Complete revamp announced for FEI Nations Cup series

  • The current format of the FEI Nations Cup series will be scrapped next season.

    At the FEI’s sports forum in Lausanne (30 April-2 May), where the news was announced last week, it was widely agreed that the current system is confusing and unexciting.

    But some current Nations Cup shows, including Hickstead, fear they may no longer be allowed to host these elite competitions as a result.

    This potentially reduces the calibre of the riders who attend and the appeal of their shows to sponsors and TV.

    The Saudi Equestrian Fund takes over sponsorship this year. But a five-year extension is conditional on involving more of the fast-evolving showjumping regions, such as the Middle East, China and South America.

    There are currently 23 shows in the Nations Cup series, spread across the top, promotional, challengers’, American and Middle Eastern leagues. This could drop to seven worldwide.

    And if, as is suggested, the host shows are banned from staging a more valuable grand prix, many existing Nations Cup hosts could opt out.

    Hickstead has hosted the British Nations Cup since 1971.

    “We don’t know whether we will have a Nations Cup next year or just a grand prix,” said organiser Lizzie Bunn.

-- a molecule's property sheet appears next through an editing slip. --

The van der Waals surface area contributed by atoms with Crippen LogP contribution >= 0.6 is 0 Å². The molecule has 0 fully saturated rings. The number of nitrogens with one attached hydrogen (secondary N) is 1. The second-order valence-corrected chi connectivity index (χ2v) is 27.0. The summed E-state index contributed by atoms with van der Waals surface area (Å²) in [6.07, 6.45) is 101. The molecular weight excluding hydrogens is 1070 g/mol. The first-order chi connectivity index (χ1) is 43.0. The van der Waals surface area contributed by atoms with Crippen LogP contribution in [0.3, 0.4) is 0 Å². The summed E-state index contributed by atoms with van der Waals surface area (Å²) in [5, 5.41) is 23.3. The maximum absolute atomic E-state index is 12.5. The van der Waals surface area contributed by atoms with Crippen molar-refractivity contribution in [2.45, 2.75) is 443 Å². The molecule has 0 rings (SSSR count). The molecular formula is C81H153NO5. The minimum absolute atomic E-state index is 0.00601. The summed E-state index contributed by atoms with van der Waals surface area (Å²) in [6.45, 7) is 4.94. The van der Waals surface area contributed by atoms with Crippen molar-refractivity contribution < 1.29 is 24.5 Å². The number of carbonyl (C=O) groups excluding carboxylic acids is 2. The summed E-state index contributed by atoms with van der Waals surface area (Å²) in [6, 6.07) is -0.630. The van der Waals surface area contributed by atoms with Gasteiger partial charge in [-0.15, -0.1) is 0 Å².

“It would have been nice to have known about the plans in advance so we could have gone to the forum with suggestions.”

    Currently, Longines’ £100k annual sponsorship at Hickstead is dependent on the show retaining a Nations Cup.

    Rotterdam show’s Jan Willem Korner is concerned it will downgrade the competition.

    “It is not attractive to an organiser to have Bulgaria competing alongside Germany or for an audience to have such disparity in quality,” he said.

    Others feel the new format is being rushed. Speaking after the forum, Hanfried Haring of the European Equestrian Federation said: “We are being asked to act too quickly – who knows what the consequences will be for selection plans.

    “But we have to look for a new concept. Without a Nations Cup series, we’ll have problems staying in the Olympics.”

    John Madden, chairman of the FEI jumping committee, added: “This is our opportunity to become a front page sport.”

    The industry can comment on the proposals on the FEI website. The final plan will be ratified by the FEI in Istanbul, Turkey, in November.

    This news story was first published in the current issue of H&H (10 May 2012)

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